Over 230 Medical Journals Urge Drastic Climate Action for Public Health
The editors of more than 230 medical journals said in a statement on Monday that human health is being harmed by climate change, and that the effects could become catastrophic if governments don't do more to address it. The unprecedented joint editorial cites climate change's proven links to "heat deaths, dehydration and kidney function loss, skin cancer, tropical infections, mental health issues, pregnancy complications, allergies, and heart and lung disease."
Why This Matters
- Wildfire smoke has been linked to an increase in positive COVID-19 cases and more severe cases.
- Pollutants from oil refineries and chemical plants have been shown to cause respiratory, neurological, and cardiac problems.
- The 2021 Pacific Northwest heat dome led to over 500 heat-related deaths in just one week.
Additionally, as humans collide with wildlife over habitat destruction and deforestation, zoonotic diseases will only increase. As global temperatures rise, health threats will become more common and more widespread, and the world is running out of time to save lives.
WHO: How air pollution impacts your body, March 13, 2018.
American Lung Association: Climate and Your Health, April 5, 2021.
Health and Human Impact
"Health is already being harmed by global temperature increases and the destruction of the natural world, a state of affairs health professionals have been bringing attention to for decades," reads the editorial. It also states that if global average temperature rise reaches 1.5 degrees Celsius, "catastrophic harm to health that will be impossible to reverse." The editors expressed that the methods currently used by governments around the globe aren't enough to reach net-zero by 2050, and in some cases, aren't proven to reduce emissions.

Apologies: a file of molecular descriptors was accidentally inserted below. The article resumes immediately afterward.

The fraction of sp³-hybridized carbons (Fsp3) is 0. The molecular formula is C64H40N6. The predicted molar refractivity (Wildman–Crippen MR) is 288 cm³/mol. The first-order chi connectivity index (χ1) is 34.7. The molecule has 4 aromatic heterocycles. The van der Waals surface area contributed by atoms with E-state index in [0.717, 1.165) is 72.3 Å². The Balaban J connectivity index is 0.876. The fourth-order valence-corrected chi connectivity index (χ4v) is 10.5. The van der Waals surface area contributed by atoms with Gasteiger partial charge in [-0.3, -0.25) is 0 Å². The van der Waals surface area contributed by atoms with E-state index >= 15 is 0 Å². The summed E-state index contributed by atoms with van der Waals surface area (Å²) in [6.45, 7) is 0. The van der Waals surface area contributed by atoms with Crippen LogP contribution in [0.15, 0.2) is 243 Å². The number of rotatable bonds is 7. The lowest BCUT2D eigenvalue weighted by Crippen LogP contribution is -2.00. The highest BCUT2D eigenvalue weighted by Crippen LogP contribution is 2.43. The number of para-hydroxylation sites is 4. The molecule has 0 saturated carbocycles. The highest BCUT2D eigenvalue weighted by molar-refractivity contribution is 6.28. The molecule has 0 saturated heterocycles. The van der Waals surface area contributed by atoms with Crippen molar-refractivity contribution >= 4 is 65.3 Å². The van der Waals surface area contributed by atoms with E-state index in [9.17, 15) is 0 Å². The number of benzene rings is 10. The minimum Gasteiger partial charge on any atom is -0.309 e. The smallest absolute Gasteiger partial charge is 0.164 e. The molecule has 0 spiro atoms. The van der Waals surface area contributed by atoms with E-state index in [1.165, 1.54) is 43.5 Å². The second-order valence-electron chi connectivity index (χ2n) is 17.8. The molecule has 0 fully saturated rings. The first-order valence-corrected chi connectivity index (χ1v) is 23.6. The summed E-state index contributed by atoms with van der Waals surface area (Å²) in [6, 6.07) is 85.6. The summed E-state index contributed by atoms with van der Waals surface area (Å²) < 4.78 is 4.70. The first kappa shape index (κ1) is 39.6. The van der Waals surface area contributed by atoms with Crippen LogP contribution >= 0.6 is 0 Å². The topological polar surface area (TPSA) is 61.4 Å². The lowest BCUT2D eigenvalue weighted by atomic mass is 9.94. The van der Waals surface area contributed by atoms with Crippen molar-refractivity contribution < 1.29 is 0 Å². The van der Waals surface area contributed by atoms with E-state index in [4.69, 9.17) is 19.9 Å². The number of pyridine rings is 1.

The editorial comes as the COP26 conference in Glasgow quickly approaches, where delegates from more than 200 countries will gather for climate talks. Though many environmental activists recently called for the conference to be postponed, citing threats to both health and equity -- this coalition of medical experts is urging world leaders to make commitments and take even more significant action before the year is up, "We, as editors of health journals, call for governments and other leaders to act, marking 2021 as the year that the world finally changes course."
The United States recently announced the Office of Climate Change and Health Equity within the Department of Health and Human services. The department aims to treat climate change as a public health issue and build climate resiliency and equity into hospitals and healthcare. The office hopes to address climate-related health issues facing the most impacted communities.
Climate Reality: Climate Health Connection Environmental Pollution, May 30, 2019.
World War Zero: A Conversation on Health and Climate, August 6, 2020.